Many companies spend tens, if not hundreds of thousands of dollars on hiring new staff each year. Given the cost of finding and acquiring new staff it is important that you have a plan in place to effectively on-board new employees.
If you get this employee on-boarding process right you can:
- Ensure staff start providing value to your organisation quicker
- Reduce turnover of staff
- Improve performance through appropriate training programs
- foster a stronger sense of culture amongst new hires.
If you fail on on-board new employees correctly they can be a drag on the organisation and negatively effect employee turnover, morale and productivity.
Proper procedures should be put in place to ensure that new employees get a full picture of their organisation and their role when they first join an organisation. As a result the best time to put employees on an on-boarding program is immediately after they are hired.
If anything, your on-boarding process should actually start before this, even during the interview stage. When hiring new staff it is important to make sure they are the right fit for the organisation and you can start developing an awareness of a companies culture during these very first conversations.
Once a candidate is then hired, the formal on-boarding process can start. This process can be summarised by following the “4 C’s” which we will discuss below.
Employee On-Boarding – Understanding The Company
Given the importance of company culture to the long term success of an organisation providing you new hires with background information on the company, it’s vision, strategy and goals is an ideal starting point.
This allows the employee to understand why an organisation operates the way it does and where it sees its short, medium and long term future. An employee who is able to buy into this vision will be better prepared to make informed decisions that align with this vision and have a clear understanding on how the company is expected to grow and develop overtime.
This part of the employee on-boarding process is more “facts and figures” based. It should focus on the nuts and bolts of the organisation and how it operates. A new employee should come aware for this part of the on-boarding process knowing who does what within an organisation, and how all of its moving parts come together. We will discuss the importance that culture plans in effective employee on-boarding later in this article.
Employee On-Boarding – Career Development
Most employees join a new company with a clear goal on where they want to take their career over the next 3, 5 or even 10 years. As they have chosen to join your company chances are they see their future their. This makes it an ideal time to showcase how your organisation supports the ongoing growth and development of their staff.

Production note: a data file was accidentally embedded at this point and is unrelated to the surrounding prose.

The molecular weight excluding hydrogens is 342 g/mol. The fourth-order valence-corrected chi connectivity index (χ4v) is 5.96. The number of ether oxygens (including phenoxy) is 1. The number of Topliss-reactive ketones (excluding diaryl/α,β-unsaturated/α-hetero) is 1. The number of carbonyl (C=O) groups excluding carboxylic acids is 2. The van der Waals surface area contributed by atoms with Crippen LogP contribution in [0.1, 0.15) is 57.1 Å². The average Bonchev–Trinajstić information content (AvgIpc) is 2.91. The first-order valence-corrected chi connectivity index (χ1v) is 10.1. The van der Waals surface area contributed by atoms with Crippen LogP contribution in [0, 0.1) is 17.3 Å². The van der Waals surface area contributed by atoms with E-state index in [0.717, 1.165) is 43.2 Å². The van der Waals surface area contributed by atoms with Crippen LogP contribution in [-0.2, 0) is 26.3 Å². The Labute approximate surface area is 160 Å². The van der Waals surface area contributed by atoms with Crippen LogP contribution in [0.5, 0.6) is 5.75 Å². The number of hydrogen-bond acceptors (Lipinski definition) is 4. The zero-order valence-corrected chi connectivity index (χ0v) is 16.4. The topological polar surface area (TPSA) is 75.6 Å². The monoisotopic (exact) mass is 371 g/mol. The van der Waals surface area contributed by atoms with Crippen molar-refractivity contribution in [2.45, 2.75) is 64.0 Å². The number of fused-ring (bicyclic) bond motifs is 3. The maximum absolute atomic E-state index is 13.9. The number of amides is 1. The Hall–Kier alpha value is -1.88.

Career development can take the form of employee training, career planning and advancement. Successfully on-boarding an employee shouldn’t be seen as a one and done type of thing. You should constantly be selling your employees on the value they can bring to the organisation and the value your organisation can provide to them. Having a strong career development program is one way to achieve this.
Employee On-Boarding – Fostering A Sense Of Culture
In addition to understanding “how” a company operates a new employee must successfully sold on “why” an organisation exists. It is easy to push this concern aside as “fluff” but research shows that companies with a strong sense of company culture outperform those that don’t have one.
Culture is an ongoing process but it is important to build the foundation correctly from the start. Culture is a shared set of principles that govern how people within the company operate. Culture often forms naturally so it is important that management are aware of the culture that is taking hold in an organisation and make sure they steer it in the right direction.
To successfully on-board an employee in regard to your company’s culture you should look to help them foster relationships within and across teams, highlight the environment and social outcomes that are important to the organisation and articulate why this is the case.
Employee On-Boarding – Building Connections
As you may have noticed through out the initial part of this article an underlying theme across the on-boarding process is the importance of relationships. Staff can only successfully on-board with your company if they are able to build relationships with their colleagues to understand the how and why a company operates.
During the on-boarding process you should create programs that help share and create connections amongst both new and existing staff members. To successfully execute on this part of your on-boarding process needs to help facilitate both formal and informal connections within the workforce.
This essentially provides new employees with an avenue to learn more about the company, acquire new skills and successfully be ingrained with how the company operates on a daily basis.
What Happens Next In The On-Boarding Process?
Organizations should understand that on-boarding is an ongoing process. It does not really end when the employees have already adapted to their new work environment.
To ensure that your employee on-boarding process continues to remain relevant for your organisation you should regularly review new cohorts of employees to see how they have adapted to their new roles and the extent to which they have embraced the company’s culture.
If you continually look to refine and improve your employee on-boarding process it should continue to remain relevant to all staff for many years to come.